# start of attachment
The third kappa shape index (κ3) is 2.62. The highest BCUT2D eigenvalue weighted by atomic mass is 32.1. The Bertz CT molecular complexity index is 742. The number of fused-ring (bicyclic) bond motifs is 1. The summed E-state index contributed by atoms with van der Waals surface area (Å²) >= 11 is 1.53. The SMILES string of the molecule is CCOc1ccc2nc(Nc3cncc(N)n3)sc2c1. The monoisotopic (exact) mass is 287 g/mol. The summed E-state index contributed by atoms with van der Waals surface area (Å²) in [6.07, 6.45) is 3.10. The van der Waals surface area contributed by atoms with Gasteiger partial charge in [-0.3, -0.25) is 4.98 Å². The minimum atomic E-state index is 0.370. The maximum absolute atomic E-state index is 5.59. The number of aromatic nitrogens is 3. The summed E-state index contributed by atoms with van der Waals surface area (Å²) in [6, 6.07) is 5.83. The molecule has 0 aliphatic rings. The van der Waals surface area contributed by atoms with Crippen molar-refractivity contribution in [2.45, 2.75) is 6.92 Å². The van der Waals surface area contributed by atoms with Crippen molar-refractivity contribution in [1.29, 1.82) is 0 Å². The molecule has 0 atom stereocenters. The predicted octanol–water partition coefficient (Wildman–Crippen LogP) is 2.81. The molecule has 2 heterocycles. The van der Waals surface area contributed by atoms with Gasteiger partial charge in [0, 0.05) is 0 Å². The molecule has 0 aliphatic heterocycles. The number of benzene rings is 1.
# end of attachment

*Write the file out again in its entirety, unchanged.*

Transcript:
The third kappa shape index (κ3) is 2.62. The highest BCUT2D eigenvalue weighted by atomic mass is 32.1. The Bertz CT molecular complexity index is 742. The number of fused-ring (bicyclic) bond motifs is 1. The summed E-state index contributed by atoms with van der Waals surface area (Å²) >= 11 is 1.53. The SMILES string of the molecule is CCOc1ccc2nc(Nc3cncc(N)n3)sc2c1. The monoisotopic (exact) mass is 287 g/mol. The summed E-state index contributed by atoms with van der Waals surface area (Å²) in [6.07, 6.45) is 3.10. The van der Waals surface area contributed by atoms with Gasteiger partial charge in [-0.3, -0.25) is 4.98 Å². The minimum atomic E-state index is 0.370. The maximum absolute atomic E-state index is 5.59. The number of aromatic nitrogens is 3. The summed E-state index contributed by atoms with van der Waals surface area (Å²) in [6, 6.07) is 5.83. The molecule has 0 aliphatic rings. The van der Waals surface area contributed by atoms with Crippen molar-refractivity contribution in [2.45, 2.75) is 6.92 Å². The van der Waals surface area contributed by atoms with Crippen molar-refractivity contribution in [1.29, 1.82) is 0 Å². The molecule has 0 atom stereocenters. The predicted octanol–water partition coefficient (Wildman–Crippen LogP) is 2.81. The molecule has 2 heterocycles. The van der Waals surface area contributed by atoms with Gasteiger partial charge in [0, 0.05) is 0 Å². The molecule has 0 aliphatic heterocycles. The number of benzene rings is 1.